Howard County will test a state-of-the-art surveillance system on three public buses over the next few months in a partnership with a private security firm based in New York, transportation officials said.

The three Howard Transit buses each will be outfitted with five cameras that will wirelessly transmit live video in real time to transit management offices, said Ray Ambrose, transit administrator. Ambrose said that he hopes the cameras will allow the bus service to better investigate customer complaints or accidents.

"It's looking at the overall performance [of the buses] and also providing that visual documentation we may need when we're not on the bus and some incidents may occur," he said.

The cameras have already been installed on a bus traveling the purple route between Laurel Mall and Elkridge. Each camera is positioned at a different angle: facing the front roadway, the stairwell, the driver and farebox, the aisle and the rear wheelchair lift. Ambrose said that two more buses will have the cameras by mid-July, though he was not sure what routes they will travel.

The private security firm, Verint Systems Inc., approached county officials with the idea for the pilot program last month, Ambrose said. The company has a similar contract in San Francisco and installed a digital video security and surveillance system at Dulles International Airport in 2003. Verint did not charge the county for the equipment for the pilot program, which is expected to last four to six months. Ambrose said the company is still testing the technology.

Carl Balser, Howard's chief of transportation and planning, said the county will probably wait at least a year before deciding whether to continue the program. He said he was not sure how much it would cost to install the cameras on all of the county's 26 buses.

Balser estimated that county officials receive five to 10 complaints each month for which the cameras could prove useful. Few, however, have been as serious as an incident about two weeks ago in the District, where security cameras on a Metrobus recorded a man hurling a baseball-size rock at the driver. About 100 of the 1,460 Metrobuses were equipped with cameras; the incident prompted union leaders there to call for more.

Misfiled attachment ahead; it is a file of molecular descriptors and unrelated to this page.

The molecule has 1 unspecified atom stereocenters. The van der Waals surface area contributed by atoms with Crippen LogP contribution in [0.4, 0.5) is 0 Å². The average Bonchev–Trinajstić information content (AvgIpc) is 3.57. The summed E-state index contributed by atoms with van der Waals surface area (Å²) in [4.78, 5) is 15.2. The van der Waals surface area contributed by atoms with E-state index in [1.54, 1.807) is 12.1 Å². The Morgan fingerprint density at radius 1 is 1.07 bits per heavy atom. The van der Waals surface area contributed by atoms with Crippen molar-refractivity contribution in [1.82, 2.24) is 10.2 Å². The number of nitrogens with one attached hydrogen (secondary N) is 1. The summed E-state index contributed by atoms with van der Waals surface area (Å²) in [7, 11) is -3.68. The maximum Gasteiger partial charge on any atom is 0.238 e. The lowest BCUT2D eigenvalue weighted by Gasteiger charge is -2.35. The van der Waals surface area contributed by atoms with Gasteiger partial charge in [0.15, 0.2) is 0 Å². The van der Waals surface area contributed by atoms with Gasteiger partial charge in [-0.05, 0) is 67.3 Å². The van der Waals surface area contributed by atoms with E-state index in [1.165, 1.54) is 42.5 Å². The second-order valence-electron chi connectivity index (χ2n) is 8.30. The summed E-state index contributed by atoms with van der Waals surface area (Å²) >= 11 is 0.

Still, the issue of surveillance cameras in public places remains a controversial one. Red-light cameras have been in use in Maryland for several years, but remain a hot topic among drivers. Republican Gov. Robert L. Ehrlich Jr. vetoed a bill this year that would have allowed Montgomery County to install video cameras to catch speeding drivers, saying that the cameras would be an unnecessary invasion of privacy.

Ambrose said that his office does not have the staff to monitor video from the bus cameras continuously and that the footage would be used to investigate accidents or complaints. He said signs will be placed on buses with cameras to notify riders. And Balser said riders should remember that buses are public places.

"I think there's an expectation that you give up a certain amount of privacy when you get on a bus or a subway," he said. "I understand that people have concerns. But I think this is no more intrusive than, say, traffic cameras or cameras at a bank. It's actually for the protection of the vast majority of folks who are doing what they should be doing."